Yup. Still nothing.
Spokeswomen from both the San Antonio Police Department and Bexar County District Attorney’s Office told the Rivard Report Friday no arrests have been made or charges filed against the former accountant for Centro San Antonio, who is accused of embezzling an estimated $260,000 from the downtown clean-up and advocacy nonprofit.
“What’s the hold up?” many community members have asked. The Rivard Report turned to local criminal law expert and St. Mary’s University School of Law professor Gerald Reamey to ask that and other questions.
“The problem that comes with those [embezzlement] cases is several-fold,” said Reamey, who is not involved in the Centro case. He spoke generally from his more than 40 years of experience, not to any specific case.
Victims of financial crimes – corporations, nonprofits, even individuals – may be reluctant to turn over all of their financial information, Reamey said. “Not necessarily because they are afraid of more exposure of wrongdoing …. but there can be proprietary or sensitive information that they don’t want to hand over.”
So investigators and victim representatives typically spend a lot of time parsing out what information is available, what is needed, and what they can do without.
Finding a forensic accountant up to the task is also a priority, Reamey said, and then there’s a back-and-forth involved in giving that expert all the data and fulfilling potential requests for more.
From a prosecutor’s standpoint, the oft-complex embezzlement needs to be boiled down to be “simple enough and clear enough to explain to a jury,” Reamey said, as the average juror likely won’t be able to read complex accounting documents.
Reamey’s comments echoed those of Bexar County District Attorney Nico LaHood, who in December 2017 told the Rivard Report that the burden of proof is more complicated in financial cases.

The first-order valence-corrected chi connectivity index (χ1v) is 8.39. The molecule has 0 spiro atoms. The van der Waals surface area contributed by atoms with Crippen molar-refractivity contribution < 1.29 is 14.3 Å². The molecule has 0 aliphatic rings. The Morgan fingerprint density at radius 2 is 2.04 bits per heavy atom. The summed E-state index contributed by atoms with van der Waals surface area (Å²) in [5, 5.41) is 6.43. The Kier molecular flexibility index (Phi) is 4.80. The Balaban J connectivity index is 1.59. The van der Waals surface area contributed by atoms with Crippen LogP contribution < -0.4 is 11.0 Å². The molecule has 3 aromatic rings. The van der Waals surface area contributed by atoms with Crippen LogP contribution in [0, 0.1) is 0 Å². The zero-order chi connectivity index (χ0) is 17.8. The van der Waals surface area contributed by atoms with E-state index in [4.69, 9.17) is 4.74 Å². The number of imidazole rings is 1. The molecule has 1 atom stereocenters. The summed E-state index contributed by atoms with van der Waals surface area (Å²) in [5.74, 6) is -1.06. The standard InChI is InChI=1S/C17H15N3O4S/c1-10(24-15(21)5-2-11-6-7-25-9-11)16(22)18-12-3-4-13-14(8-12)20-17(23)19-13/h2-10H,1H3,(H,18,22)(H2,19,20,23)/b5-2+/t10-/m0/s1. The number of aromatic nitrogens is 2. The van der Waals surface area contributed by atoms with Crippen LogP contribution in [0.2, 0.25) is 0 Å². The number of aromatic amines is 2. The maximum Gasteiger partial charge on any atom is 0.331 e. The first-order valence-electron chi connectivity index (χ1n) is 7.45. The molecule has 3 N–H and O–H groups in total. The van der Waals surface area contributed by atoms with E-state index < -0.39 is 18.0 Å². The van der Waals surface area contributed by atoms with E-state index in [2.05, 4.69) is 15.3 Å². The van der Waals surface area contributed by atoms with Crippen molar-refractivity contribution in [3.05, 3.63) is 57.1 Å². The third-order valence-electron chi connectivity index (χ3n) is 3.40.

“It takes probable cause to charge and arrest [someone] … but it takes ‘beyond a reasonable doubt’ to convict them,” LaHood said, also speaking generally.
Another reason an arrest could take a while is that the accused may be engaged in “pre-indictment negotiations” to arrange some kind of deal, Reamey said. The accused may have evidence useful to convict another criminal or want to negotiate restitution in exchange for a more lenient sentence or dismissal of charges.
Asked if the risk of the suspect fleeing the country increases with time, Reamey said in his experience white collar criminals are less likely to run than violent or even common “street” criminals because the sentence – if there is one – is more likely to be months or years, not decades.
In Texas, someone who embezzles $10,000 over several years could serve a few months, years, or no time at all, Reamey said,”whereas if that same person had robbed another person at gunpoint, they’ll likely server a longer period.
“To leave a home, family, friends, all possessions except what you can cram in a suitcase … that’s not a very attractive option for most people,” especially the possibility of striking a deal with prosecutors exists, he said.
“Exactly what the sentence is will usually depend on a whole range of factors” that come up during sentencing hearings – whether the person has made restitution, has or does not have a criminal background, or took money for an “understandable reason.” Someone who stole money to care for a sick child, for instance, may receive more lenient treatment than someone who stole out of greed, he said.
According to Texas state law, embezzling more than $200,000, a first degree felony, comes with a sentence of five to 99 years in state prison.
But it remains to be seen what will happen to the accused embezzler Alicia Henderson, the accountant with a criminal record whom Centro San Antonio hired without a background check. The embezzlement was an elaborate effort that involved a fake auditor, website, and associated documents.
“If people expended as much time and thought and energy on doing things that are lawful, they might get the money they want without risking jail time,” Reamey said.